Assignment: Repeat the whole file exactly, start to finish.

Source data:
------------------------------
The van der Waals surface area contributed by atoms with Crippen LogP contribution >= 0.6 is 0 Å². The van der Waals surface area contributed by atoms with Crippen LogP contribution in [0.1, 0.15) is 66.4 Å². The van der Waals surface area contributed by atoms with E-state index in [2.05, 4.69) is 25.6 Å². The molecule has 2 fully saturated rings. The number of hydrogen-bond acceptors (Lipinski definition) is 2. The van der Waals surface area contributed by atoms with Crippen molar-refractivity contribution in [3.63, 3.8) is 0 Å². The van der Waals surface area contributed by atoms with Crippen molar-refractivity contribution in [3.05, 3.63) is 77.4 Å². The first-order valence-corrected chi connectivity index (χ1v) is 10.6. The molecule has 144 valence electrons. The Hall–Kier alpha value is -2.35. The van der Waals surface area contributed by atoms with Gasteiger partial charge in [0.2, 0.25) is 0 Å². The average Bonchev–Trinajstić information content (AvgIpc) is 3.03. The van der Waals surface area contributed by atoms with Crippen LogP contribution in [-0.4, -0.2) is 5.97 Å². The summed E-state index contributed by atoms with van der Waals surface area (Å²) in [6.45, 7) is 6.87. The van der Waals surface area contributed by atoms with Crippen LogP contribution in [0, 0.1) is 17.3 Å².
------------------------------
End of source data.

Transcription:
The van der Waals surface area contributed by atoms with Crippen LogP contribution >= 0.6 is 0 Å². The van der Waals surface area contributed by atoms with Crippen LogP contribution in [0.1, 0.15) is 66.4 Å². The van der Waals surface area contributed by atoms with E-state index in [2.05, 4.69) is 25.6 Å². The molecule has 2 fully saturated rings. The number of hydrogen-bond acceptors (Lipinski definition) is 2. The van der Waals surface area contributed by atoms with Crippen molar-refractivity contribution in [3.63, 3.8) is 0 Å². The van der Waals surface area contributed by atoms with Crippen molar-refractivity contribution in [3.05, 3.63) is 77.4 Å². The first-order valence-corrected chi connectivity index (χ1v) is 10.6. The molecule has 144 valence electrons. The Hall–Kier alpha value is -2.35. The van der Waals surface area contributed by atoms with Gasteiger partial charge in [0.2, 0.25) is 0 Å². The average Bonchev–Trinajstić information content (AvgIpc) is 3.03. The van der Waals surface area contributed by atoms with Crippen LogP contribution in [-0.4, -0.2) is 5.97 Å². The summed E-state index contributed by atoms with van der Waals surface area (Å²) in [6.45, 7) is 6.87. The van der Waals surface area contributed by atoms with Crippen LogP contribution in [0, 0.1) is 17.3 Å².